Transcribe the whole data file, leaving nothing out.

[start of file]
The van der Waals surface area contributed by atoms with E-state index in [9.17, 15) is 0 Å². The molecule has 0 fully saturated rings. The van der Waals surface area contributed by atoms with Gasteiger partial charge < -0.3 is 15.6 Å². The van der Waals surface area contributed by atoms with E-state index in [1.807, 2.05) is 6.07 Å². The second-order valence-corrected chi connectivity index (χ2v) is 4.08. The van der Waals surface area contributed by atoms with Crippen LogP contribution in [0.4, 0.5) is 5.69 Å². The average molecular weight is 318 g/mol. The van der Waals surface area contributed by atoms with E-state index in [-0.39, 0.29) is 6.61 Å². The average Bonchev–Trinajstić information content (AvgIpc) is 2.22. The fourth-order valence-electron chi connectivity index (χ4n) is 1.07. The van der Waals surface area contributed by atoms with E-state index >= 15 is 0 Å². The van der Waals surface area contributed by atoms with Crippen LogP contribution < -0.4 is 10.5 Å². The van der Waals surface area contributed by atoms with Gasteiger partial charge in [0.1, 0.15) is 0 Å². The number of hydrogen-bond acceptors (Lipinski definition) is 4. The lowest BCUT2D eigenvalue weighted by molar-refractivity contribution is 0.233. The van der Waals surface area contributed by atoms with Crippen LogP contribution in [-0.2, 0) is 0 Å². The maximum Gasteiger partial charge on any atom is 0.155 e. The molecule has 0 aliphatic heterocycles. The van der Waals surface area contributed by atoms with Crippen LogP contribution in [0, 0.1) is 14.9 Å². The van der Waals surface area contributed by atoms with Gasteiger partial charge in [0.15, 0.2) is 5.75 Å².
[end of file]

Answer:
The van der Waals surface area contributed by atoms with E-state index in [9.17, 15) is 0 Å². The molecule has 0 fully saturated rings. The van der Waals surface area contributed by atoms with Gasteiger partial charge < -0.3 is 15.6 Å². The van der Waals surface area contributed by atoms with E-state index in [1.807, 2.05) is 6.07 Å². The second-order valence-corrected chi connectivity index (χ2v) is 4.08. The van der Waals surface area contributed by atoms with Crippen LogP contribution in [0.4, 0.5) is 5.69 Å². The average molecular weight is 318 g/mol. The van der Waals surface area contributed by atoms with E-state index in [-0.39, 0.29) is 6.61 Å². The average Bonchev–Trinajstić information content (AvgIpc) is 2.22. The fourth-order valence-electron chi connectivity index (χ4n) is 1.07. The van der Waals surface area contributed by atoms with E-state index >= 15 is 0 Å². The van der Waals surface area contributed by atoms with Crippen LogP contribution < -0.4 is 10.5 Å². The van der Waals surface area contributed by atoms with Gasteiger partial charge in [0.1, 0.15) is 0 Å². The number of hydrogen-bond acceptors (Lipinski definition) is 4. The lowest BCUT2D eigenvalue weighted by molar-refractivity contribution is 0.233. The van der Waals surface area contributed by atoms with Crippen LogP contribution in [-0.2, 0) is 0 Å². The maximum Gasteiger partial charge on any atom is 0.155 e. The molecule has 0 aliphatic heterocycles. The van der Waals surface area contributed by atoms with Crippen LogP contribution in [0, 0.1) is 14.9 Å². The van der Waals surface area contributed by atoms with Gasteiger partial charge in [0.15, 0.2) is 5.75 Å².